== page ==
ADB: Inflation threatens East Asian growth

HONG KONG (AP) — Surging inflation, a weak post-tsunami economic recovery in Japan and debt woes in the U.S. and Europe threaten East Asia’s economic outlook, the Asian Development Bank said Thursday.

The Manila-based lender maintained its economic growth forecasts for 14 emerging and newly industrializing East Asian countries in 2011 and 2012. But it said the region faces risks that also include more volatile financial markets and destabilizing inflows of short term capital, also known as “hot money.”

The ADB’s growth forecasts were unchanged from a report in April, with East Asia forecast to expand nearly 8 percent this year and next. But it indicated that the outlooks for a few countries including China could be downgraded.

In the first half of 2011, economic growth across East Asia eased from a blistering pace as inflation surged across much of the region, driven by higher commodity prices and strong economic recovery.

“Rapidly rising inflation risks a wage-price spiral that could derail the region’s recent strong growth,” the report said.

The report also detailed other sources of rising prices.

In many East Asian economies property prices are climbing quickly.

The devastating tsunami and nuclear disaster in Japan in March has also spurred a debate over the use of nuclear power, which could drive up energy prices by boosting demand for other energy sources such as oil and gas.

The threat of inflation has been a major worry in Asia this year. The ADB warned in April that surging food prices of 10 percent on average in many Asian economies could drive 64 million more people into poverty.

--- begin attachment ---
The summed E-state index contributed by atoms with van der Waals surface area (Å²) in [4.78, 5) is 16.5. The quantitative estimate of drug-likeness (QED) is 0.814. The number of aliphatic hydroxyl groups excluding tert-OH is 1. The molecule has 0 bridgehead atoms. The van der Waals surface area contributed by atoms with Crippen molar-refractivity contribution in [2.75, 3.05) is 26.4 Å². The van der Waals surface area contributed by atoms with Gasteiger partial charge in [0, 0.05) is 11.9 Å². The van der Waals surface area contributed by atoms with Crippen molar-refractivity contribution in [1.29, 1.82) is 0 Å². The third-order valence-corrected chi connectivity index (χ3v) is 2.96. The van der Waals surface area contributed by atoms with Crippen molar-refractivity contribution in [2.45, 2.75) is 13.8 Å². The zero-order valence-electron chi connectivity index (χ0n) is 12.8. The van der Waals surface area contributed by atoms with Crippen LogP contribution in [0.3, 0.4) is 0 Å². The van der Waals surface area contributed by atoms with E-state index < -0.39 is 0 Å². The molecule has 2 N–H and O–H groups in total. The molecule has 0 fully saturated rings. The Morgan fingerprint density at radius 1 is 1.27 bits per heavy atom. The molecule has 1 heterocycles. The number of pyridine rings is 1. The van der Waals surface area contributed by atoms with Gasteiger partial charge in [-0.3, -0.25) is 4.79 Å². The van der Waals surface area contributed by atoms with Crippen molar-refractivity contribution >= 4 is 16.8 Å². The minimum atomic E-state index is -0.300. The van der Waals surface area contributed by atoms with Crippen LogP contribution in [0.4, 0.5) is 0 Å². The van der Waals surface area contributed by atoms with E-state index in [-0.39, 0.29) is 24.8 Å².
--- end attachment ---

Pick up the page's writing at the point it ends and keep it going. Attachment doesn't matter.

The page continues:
The ADB’s economists also fretted about the dismal prospects for the U.S. and Europe, which are plagued by high unemployment and debt problems. Both are major customers for East Asia’s exports.

Meanwhile, Japan’s economy’s, already struggling with recession following production disruptions caused by the tsunami, must also cope with a strengthening yen, which will hurt its exports by making them more expensive.

“If the recovery in Japan, U.S. and eurozone falters, sluggish external demand could once again disrupt the region’s exports,” the report said.

The ADB maintained its forecast for China’s gross domestic product growth at 9.6 percent this year and 9.2 percent next year. Weak export demand and interest rate hikes by China’s authorities aimed at keeping inflation under control “is expected to help growth moderate to more sustainable levels in the months ahead,” the report said.

The ADB said that it expected to lower its 2011 forecast for China’s growth but did not say by how much.

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